"If it hurts, do not do it."

Your back or legs hurt when you stand, walk or reach over head. You feel better sitting, reclining and in certain positions lying down. Spinal stenosis, spinal arthritis, facet joint disease, sprains and strains, deconditioning and soft tissue diseases, may cause these symptoms. Acute disc herniations and 'sciatica' will some times act similarly. These conditions tend to be worsened by extension of the spine and relieved by flexion or the neutral position. This can be accomplished in the following ways. Any of the following also apply to your neck and arm symptoms. Just remember one simple rule:
"If it hurts, do not do it."

As you and your partner embark on this adventure to make sex more enjoyable, remember that this can be emotionally charged and potentially frustrating. Take your time and start slowly. If your partner is the one in pain, offer to start with a hot bath or shower together. Most conditions respond favorably to gentle massage with some warm oil. The massage works to decrease pain, relax the muscles and mind, and can be stimulating. Share your feelings and enjoy.

What follows are some positions which may be more comfortable for certain conditions:

The female back patient with back problem lies supine and comfortably on the floor or bed with hips and knees bent. Pillows or towels may be used for support. Her partner without back pain is on top being more active, but cautious and gentle.

Please do not try this sexual position without consulting your physician.

The woman with back problem lies supine in a comfortable position supported by pillows or towels. Her hips and knees are bent and relaxed over her partner. He enters her while facing her, with minimal stress to his or her back.

Please do not try this sexual position without consulting your physician.

The patient with back pain can lie supine on the floor or bed with appropriate supports, pillows or towels for comfort. The patient should be relatively passive and reduce stress to his back. His partner without back problem is on top and is taking a more active role.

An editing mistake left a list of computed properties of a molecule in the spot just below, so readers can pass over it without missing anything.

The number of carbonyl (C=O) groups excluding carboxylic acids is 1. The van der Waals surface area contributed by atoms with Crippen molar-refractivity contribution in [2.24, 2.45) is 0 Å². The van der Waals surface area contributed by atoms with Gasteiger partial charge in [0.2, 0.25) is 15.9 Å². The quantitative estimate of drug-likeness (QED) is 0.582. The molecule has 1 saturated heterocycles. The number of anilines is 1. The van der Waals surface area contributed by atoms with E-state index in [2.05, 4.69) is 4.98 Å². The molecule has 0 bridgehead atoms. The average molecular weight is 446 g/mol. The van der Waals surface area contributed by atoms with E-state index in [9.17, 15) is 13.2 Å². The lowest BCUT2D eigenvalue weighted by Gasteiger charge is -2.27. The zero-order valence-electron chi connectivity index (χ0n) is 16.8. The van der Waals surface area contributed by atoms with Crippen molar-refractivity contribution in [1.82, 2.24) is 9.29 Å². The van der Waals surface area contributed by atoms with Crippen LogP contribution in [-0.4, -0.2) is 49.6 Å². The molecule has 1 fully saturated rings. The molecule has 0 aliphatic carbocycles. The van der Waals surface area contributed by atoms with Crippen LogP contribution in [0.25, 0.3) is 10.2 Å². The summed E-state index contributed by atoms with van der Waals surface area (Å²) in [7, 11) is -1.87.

Please do not try this sexual position without consulting your physician.

The patient with the back problem lies in the supine position on the floor or bed with appropriate supports, pillows or towels for comfort. His back is protected and immobile. His partner without back problem is on top and is taking a more active role.

Please do not try this sexual position without consulting your physician.

With certain spine problems (usually non-disc related), sitting may be more comfortable during sex. This sitting position may allow more sensuous caressing; however, careful coordination by the partners is important.

Please do not try this sexual position without consulting your physician.

A woman with a back problem, especially disc related, may be more comfortable in the prone position. When she lies in the prone position, on her stomach, the lumbar spine is in extension, which puts less stress on her discs. The degree of back extension can be adjusted using pillows or cushions under the chest or abdomen.

Please do not try this sexual position without consulting your physician.

Patients with back problems other than disc disease may be more comfortable when sitting. There may be less pain during sex by adjusting the posture and movements. Excessive spine movements can be avoided by careful coordination with your partner. This position often allows more intimate caressing and kissing.

Please do not try this sexual position without consulting your physician.

A woman may rest on her arms and knees while her partner is positioned posteriorly. While kneeling, the partners' knees should be padded for appropriate height and comfort. A woman with back pain should assume a more passive but protective posture.

Please do not try this sexual position without consulting your physician.